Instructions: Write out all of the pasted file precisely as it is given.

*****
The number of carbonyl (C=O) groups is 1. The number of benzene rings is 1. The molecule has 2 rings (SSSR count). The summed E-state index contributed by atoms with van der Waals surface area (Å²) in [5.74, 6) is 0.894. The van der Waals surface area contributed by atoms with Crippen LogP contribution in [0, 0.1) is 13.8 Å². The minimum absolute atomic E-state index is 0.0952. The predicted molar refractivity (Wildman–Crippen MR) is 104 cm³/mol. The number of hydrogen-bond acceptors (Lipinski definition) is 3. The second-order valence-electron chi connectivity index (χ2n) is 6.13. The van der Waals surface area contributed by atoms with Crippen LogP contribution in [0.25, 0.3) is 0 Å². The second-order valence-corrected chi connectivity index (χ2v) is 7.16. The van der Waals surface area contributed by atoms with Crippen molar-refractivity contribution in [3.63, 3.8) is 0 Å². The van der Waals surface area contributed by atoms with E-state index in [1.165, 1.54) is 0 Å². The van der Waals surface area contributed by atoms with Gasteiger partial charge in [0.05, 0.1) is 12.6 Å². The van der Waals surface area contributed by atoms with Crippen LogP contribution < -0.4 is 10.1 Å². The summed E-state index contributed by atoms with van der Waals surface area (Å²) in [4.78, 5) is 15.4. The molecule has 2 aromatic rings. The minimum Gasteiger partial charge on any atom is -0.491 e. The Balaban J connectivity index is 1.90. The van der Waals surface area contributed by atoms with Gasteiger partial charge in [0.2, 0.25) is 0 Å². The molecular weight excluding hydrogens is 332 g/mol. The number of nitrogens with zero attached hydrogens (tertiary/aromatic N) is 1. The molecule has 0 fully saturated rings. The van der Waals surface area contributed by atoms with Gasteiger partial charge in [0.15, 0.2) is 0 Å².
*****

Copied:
The number of carbonyl (C=O) groups is 1. The number of benzene rings is 1. The molecule has 2 rings (SSSR count). The summed E-state index contributed by atoms with van der Waals surface area (Å²) in [5.74, 6) is 0.894. The van der Waals surface area contributed by atoms with Crippen LogP contribution in [0, 0.1) is 13.8 Å². The minimum absolute atomic E-state index is 0.0952. The predicted molar refractivity (Wildman–Crippen MR) is 104 cm³/mol. The number of hydrogen-bond acceptors (Lipinski definition) is 3. The second-order valence-electron chi connectivity index (χ2n) is 6.13. The van der Waals surface area contributed by atoms with Crippen LogP contribution in [0.25, 0.3) is 0 Å². The second-order valence-corrected chi connectivity index (χ2v) is 7.16. The van der Waals surface area contributed by atoms with Crippen molar-refractivity contribution in [3.63, 3.8) is 0 Å². The van der Waals surface area contributed by atoms with E-state index in [1.165, 1.54) is 0 Å². The van der Waals surface area contributed by atoms with Gasteiger partial charge in [0.05, 0.1) is 12.6 Å². The van der Waals surface area contributed by atoms with Crippen LogP contribution < -0.4 is 10.1 Å². The summed E-state index contributed by atoms with van der Waals surface area (Å²) in [4.78, 5) is 15.4. The molecule has 2 aromatic rings. The minimum Gasteiger partial charge on any atom is -0.491 e. The Balaban J connectivity index is 1.90. The van der Waals surface area contributed by atoms with Gasteiger partial charge in [0.2, 0.25) is 0 Å². The molecular weight excluding hydrogens is 332 g/mol. The number of nitrogens with zero attached hydrogens (tertiary/aromatic N) is 1. The molecule has 0 fully saturated rings. The van der Waals surface area contributed by atoms with Gasteiger partial charge in [0.15, 0.2) is 0 Å².